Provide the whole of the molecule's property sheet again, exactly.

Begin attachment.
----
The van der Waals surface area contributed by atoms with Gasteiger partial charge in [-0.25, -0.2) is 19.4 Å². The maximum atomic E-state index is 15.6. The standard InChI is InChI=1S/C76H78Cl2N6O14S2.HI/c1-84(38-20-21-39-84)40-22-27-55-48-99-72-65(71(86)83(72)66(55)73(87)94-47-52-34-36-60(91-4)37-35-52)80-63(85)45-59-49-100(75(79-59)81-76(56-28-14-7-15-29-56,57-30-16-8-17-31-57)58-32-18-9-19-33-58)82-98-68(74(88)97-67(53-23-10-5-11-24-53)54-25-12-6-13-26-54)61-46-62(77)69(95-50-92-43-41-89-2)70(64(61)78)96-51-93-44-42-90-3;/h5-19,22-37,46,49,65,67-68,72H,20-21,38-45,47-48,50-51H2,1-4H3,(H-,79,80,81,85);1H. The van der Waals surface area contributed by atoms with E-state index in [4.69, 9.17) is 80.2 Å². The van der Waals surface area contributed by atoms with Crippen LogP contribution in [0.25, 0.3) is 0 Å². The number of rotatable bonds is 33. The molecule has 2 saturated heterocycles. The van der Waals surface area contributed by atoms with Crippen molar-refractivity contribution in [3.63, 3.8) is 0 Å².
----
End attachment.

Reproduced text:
The van der Waals surface area contributed by atoms with Gasteiger partial charge in [-0.25, -0.2) is 19.4 Å². The maximum atomic E-state index is 15.6. The standard InChI is InChI=1S/C76H78Cl2N6O14S2.HI/c1-84(38-20-21-39-84)40-22-27-55-48-99-72-65(71(86)83(72)66(55)73(87)94-47-52-34-36-60(91-4)37-35-52)80-63(85)45-59-49-100(75(79-59)81-76(56-28-14-7-15-29-56,57-30-16-8-17-31-57)58-32-18-9-19-33-58)82-98-68(74(88)97-67(53-23-10-5-11-24-53)54-25-12-6-13-26-54)61-46-62(77)69(95-50-92-43-41-89-2)70(64(61)78)96-51-93-44-42-90-3;/h5-19,22-37,46,49,65,67-68,72H,20-21,38-45,47-48,50-51H2,1-4H3,(H-,79,80,81,85);1H. The van der Waals surface area contributed by atoms with E-state index in [4.69, 9.17) is 80.2 Å². The van der Waals surface area contributed by atoms with Crippen LogP contribution in [0.25, 0.3) is 0 Å². The number of rotatable bonds is 33. The molecule has 2 saturated heterocycles. The van der Waals surface area contributed by atoms with Crippen molar-refractivity contribution in [3.63, 3.8) is 0 Å².